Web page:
Eisenberg recently made a $50,000 donation to the organization after family friend Amy Schumer, comedian and actress, did the same. Strout, Eisenberg and Schumer filmed a public service announcement to raise awareness and distribute the National Domestic Violence hotline number that will be released Monday on Instagram.

Global organization GivingTuesday organized a giving day in response to COVID-19. This is in addition to the organization’s annual Giving Tuesday on Dec. 1. Strout said it's a great opportunity to support the Middle Way House and other organizations in need.

The Middle Way House is collaborating with local businesses such as the Inkwell Bakery and Cafe, Primary Inspired Eats and the People’s Cooperative Market to raise money for the organization. A portion of the proceeds will be donated to support the Middle Way House. In addition to making donations, a wish list of items that the Middle Way House needs is available on their website.

Abbey Stemler, owner of the Inkwell, began volunteering for Middle Way House while she was a student at IU. She said she felt inspired to help after listening to a podcast about the rise of domestic violence during quarantine.

“As a woman, you can empathize with how terrifying this is,” Stemler said. 

One in four women and one in 10 men experience some kind of intimate partner violence during their lifetime, according to 2015 data from the Centers for Disease Control and Protection.

Debby Herbenick, a professor at the IU School of Public Health, said that there is limited data that suggest victims are experiencing elevated rates of intimate partner violence during the pandemic.

“If you live with an aggressor and you can’t get away from them, there is a greater risk of violence,” Herbenick said. “Shelters are critical to give people the opportunity to escape, whether it’s temporary or long term.”

Middle Way House has a 24-hour crisis hotline available to those in need. They can be reached at 812-336-0846.

Advocates for the National Domestic Violence Hotline are available 24/7 at 1-800-799-SAFE (7233) in more than 200 languages. All calls are free and confidential.


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Jesse Eisenberg's mission to support domestic abuse survivors amid pandemic

By Sandra Gonzalez, CNN

Updated  May 5, 2020

(CNN)The coronavirus pandemic has closed retail shops, schools and so much more. But in Bloomington, Indiana, Middle Way House, a shelter for survivors of domestic violence...

Jesse Eisenberg's mission to support domestic abuse survivors amid pandemic

By Sandra Gonzalez, CNN

Updated  May 5, 2020

(CNN)The coronavirus pandemic has closed retail shops, schools and so much more. But in Bloomington, Indiana, Middle Way House, a shelter for survivors of domestic violence, has stayed open with help from its dedicated staff and volunteers, which includes Oscar-nominated actor Jesse Eisenberg and his wife, Anna Strout.

And the organization is not alone.

On Giving Tuesday, the holiday normally scheduled for after Thanksgiving that is being celebrated early in response to the global health crisis, Eisenberg wants to spread the word that domestic violence shelters across the country have been and remain open and are in need of support.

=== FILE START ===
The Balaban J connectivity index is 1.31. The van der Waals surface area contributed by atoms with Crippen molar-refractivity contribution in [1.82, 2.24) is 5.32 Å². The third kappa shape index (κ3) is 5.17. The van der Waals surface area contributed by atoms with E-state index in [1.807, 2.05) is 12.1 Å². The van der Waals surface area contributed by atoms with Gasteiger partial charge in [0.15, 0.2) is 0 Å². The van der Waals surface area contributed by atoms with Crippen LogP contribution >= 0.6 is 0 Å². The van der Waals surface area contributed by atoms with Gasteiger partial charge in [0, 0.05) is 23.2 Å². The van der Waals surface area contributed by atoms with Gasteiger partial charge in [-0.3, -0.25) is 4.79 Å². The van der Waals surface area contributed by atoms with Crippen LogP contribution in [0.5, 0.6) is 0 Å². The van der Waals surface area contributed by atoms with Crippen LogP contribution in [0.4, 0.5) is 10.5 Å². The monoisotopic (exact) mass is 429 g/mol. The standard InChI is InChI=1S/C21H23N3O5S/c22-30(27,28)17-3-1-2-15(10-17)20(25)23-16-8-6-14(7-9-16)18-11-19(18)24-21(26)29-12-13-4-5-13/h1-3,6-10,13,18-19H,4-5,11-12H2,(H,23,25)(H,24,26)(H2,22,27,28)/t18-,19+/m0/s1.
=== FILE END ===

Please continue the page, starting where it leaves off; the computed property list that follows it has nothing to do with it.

Eisenberg and comedian/writer Amy Schumer teamed up to narrate a public service announcement with this message in mind that was released on Tuesday.

"We just want people to know that domestic violence is on the rise and that, even during this horrible time, shelters are open and that resources are available," he said.

Eisenberg, an actor known for his roles in "The Social Network" and the "Zombieland" films, has made Middle Way House a sort of charitable home of his for many years, having been introduced to the organization by his late mother-in-law, Toby Strout, who was its executive director.

In the years since taking his first tour of the facility, Eisenberg has dedicated significant time and money to raise awareness of its vital services -- transitional housing, childcare, legal advocacy, and mental health support, to name a few -- and the issue at its core.

As the pandemic strengthened its grip on the globe and the United States, Eisenberg and his family packed up their things in Los Angeles and headed for Indiana in an RV, where they self-quarantined for two weeks before jumping into action at the shelters.

Middle Way House, like many organizations, has been in need of staffing help because its college student volunteer base largely left town when classes were canceled.

"My wife and I are very involved on a day-to-day level -- painting and cleaning and mopping. And there's a lot of sterilization to be done, as you can imagine, right now -- door knobs and elevator buttons, et cetera," he told CNN. "I married a person who is a walking saint and so she has not spent a day in her life not doing something to help those most in need. So, for her, it was kind of without hesitancy that we should come here and figure out ways to help."

As much of the country adopted stay at home orders, those who are not safe at home were of particular concern, and, ultimately, those worries were warranted. Domestic abuse hotlines in several cities reported an increase in calls and cases in early April.

"Unfortunately, there's a kind of strange asterisks to all of this, which is that in a lot of areas, calls are actually going down because, oftentimes, people who are victims feel unsafe to make those calls when they're stuck in the same room as their abuser," Eisenberg said.

The need for places like Middle Way House is greater than ever, he said, and he's not the only one who believes so.

When Eisenberg and his wife arrived in Indiana, they got word of a generous donation from Schumer.